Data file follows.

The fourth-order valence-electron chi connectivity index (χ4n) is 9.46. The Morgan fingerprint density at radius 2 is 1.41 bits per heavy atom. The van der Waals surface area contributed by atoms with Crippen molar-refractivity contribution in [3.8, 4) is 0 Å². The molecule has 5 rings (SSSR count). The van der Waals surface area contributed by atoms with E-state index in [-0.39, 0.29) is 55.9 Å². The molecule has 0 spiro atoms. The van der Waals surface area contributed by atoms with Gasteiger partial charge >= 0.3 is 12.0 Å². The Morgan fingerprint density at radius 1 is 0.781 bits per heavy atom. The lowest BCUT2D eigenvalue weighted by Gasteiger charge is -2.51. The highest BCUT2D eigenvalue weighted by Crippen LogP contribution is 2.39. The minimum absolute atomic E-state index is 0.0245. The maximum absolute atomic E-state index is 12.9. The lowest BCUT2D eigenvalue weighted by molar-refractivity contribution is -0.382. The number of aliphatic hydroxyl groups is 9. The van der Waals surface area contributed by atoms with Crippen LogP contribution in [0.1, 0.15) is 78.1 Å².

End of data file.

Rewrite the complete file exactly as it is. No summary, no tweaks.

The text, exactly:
The fourth-order valence-electron chi connectivity index (χ4n) is 9.46. The Morgan fingerprint density at radius 2 is 1.41 bits per heavy atom. The van der Waals surface area contributed by atoms with Crippen molar-refractivity contribution in [3.8, 4) is 0 Å². The molecule has 5 rings (SSSR count). The van der Waals surface area contributed by atoms with E-state index in [-0.39, 0.29) is 55.9 Å². The molecule has 0 spiro atoms. The van der Waals surface area contributed by atoms with Gasteiger partial charge >= 0.3 is 12.0 Å². The Morgan fingerprint density at radius 1 is 0.781 bits per heavy atom. The lowest BCUT2D eigenvalue weighted by Gasteiger charge is -2.51. The highest BCUT2D eigenvalue weighted by Crippen LogP contribution is 2.39. The minimum absolute atomic E-state index is 0.0245. The maximum absolute atomic E-state index is 12.9. The lowest BCUT2D eigenvalue weighted by molar-refractivity contribution is -0.382. The number of aliphatic hydroxyl groups is 9. The van der Waals surface area contributed by atoms with Crippen LogP contribution in [0.1, 0.15) is 78.1 Å².